BySarah Gibson, writer at
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Sarah Gibson

Now HERE'S a piece of news with some real bite... Researchers believe they may have finally found the grave of Dracula!

The university scholars stated they have discovered evidence that suggests the Count was taken prisoner, ransomed to his daughter in Italy and then buried in a church in Naples. Now, a headstone has been discovered there, and has historians very intrigued.

A student by the name of Erika Stella who is doing her dissertation on Naples' Santa Maria la Nova Church, found a headstone on a grave which she says belongs to none other than the 15th-century Prince Vlad Tepes III - that's DRACULA to us!

Check out this picture of the grave site that is making people believe it's the man himself:

A real-life Dracula tomb!

I'm withholding judgement on this one until we get all the facts. But, in case you can't wait for the results, sink your teeth into these insane real-life Dracula facts...

1. He was TOTALLY pissed about his dad's death

Vlad spent much of his early life in a Turkish prison, and when he was released he discovered that his father had been betrayed by his people and buried alive by Hungarian soldiers. The welfare state being what it was back then, I'm guessing Vlad never sought out anger management...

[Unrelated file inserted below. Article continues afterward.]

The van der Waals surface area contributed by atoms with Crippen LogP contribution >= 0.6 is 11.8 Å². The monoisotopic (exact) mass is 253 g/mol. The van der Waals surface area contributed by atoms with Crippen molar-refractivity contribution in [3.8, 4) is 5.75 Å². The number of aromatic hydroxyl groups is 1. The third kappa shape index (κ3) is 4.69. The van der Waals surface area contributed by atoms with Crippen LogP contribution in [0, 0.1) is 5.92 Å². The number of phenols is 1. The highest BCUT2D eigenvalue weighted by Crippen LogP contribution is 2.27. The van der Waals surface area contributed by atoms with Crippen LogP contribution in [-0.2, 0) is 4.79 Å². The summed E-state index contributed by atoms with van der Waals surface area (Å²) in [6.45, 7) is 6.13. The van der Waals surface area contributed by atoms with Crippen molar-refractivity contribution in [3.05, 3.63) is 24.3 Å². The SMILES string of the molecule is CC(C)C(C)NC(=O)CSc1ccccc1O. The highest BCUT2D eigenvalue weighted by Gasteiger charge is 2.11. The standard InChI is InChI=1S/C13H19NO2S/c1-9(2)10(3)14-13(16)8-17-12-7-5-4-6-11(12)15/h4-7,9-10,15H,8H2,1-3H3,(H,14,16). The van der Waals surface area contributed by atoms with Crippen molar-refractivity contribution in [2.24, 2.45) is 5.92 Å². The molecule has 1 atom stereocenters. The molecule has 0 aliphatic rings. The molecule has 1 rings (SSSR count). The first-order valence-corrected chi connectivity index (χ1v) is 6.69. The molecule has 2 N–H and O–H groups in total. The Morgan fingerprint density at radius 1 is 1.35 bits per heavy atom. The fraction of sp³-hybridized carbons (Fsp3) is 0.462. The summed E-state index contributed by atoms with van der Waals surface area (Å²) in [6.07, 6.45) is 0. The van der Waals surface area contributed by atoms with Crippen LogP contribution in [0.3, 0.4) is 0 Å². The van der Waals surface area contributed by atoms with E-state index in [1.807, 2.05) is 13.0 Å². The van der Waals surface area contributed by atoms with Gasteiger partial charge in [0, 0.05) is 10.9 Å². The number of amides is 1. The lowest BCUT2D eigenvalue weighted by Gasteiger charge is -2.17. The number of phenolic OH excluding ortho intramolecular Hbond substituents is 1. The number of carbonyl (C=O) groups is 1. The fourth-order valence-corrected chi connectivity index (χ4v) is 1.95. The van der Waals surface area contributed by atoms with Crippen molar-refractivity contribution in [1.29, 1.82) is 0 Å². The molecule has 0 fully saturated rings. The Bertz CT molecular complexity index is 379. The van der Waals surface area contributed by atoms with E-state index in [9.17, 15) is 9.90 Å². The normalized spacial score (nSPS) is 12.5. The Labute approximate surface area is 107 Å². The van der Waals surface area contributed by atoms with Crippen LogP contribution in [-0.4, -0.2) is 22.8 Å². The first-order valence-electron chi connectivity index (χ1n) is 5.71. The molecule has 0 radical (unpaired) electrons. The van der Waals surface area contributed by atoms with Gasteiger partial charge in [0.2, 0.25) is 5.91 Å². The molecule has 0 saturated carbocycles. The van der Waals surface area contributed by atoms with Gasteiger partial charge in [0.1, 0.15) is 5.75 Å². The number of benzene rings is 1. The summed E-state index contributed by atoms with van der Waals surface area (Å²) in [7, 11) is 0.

2. He enjoyed a nice bit o' blood at lunch

As was his custom, Vlad had his servants set a dining table of fine food and wine so that he could enjoy his lunch by watching his torture victims at close range. Apparently, he also had his servants dip his bread in the blood of the dying souls, so that he could savor the taste of life... Bon Appétit!


3. He just loved poking people with sticks

Yeah, yeah. We all know this guy was a fan of gore. But he didn't just murder his victims - he had them all excruciatingly killed by slowly driving blunt stakes through their abdomens. It's likely this is where Bram Stoker got the idea of staking vampires in the heart to kill them.


4. My, wasn't Drac a crafty one!

... That said, Vlad wasn't just a one-trick pony. He was also an early adopter of biological warfare. In one instance, he took some of his subjects who had highly infectious diseases and sent subjects disguised as Turks, stricken with infectious disease, to live among the armies in their camps.


5. He was a great people manager

By "great", I mean "horrendous". By "people", I mean the sick and the poor. And by "manager", I mean burning alive in an attempt to clean up the streets of the city. Vlad invited all the undesirables over to his for dinner, then boarded up the building and burned the whole thing to the ground while everybody was still inside. That's one heated dinner party...



After reading that lot, do YOU think they should open up Dracula's tomb?

(Source: BloodyDisgusting)


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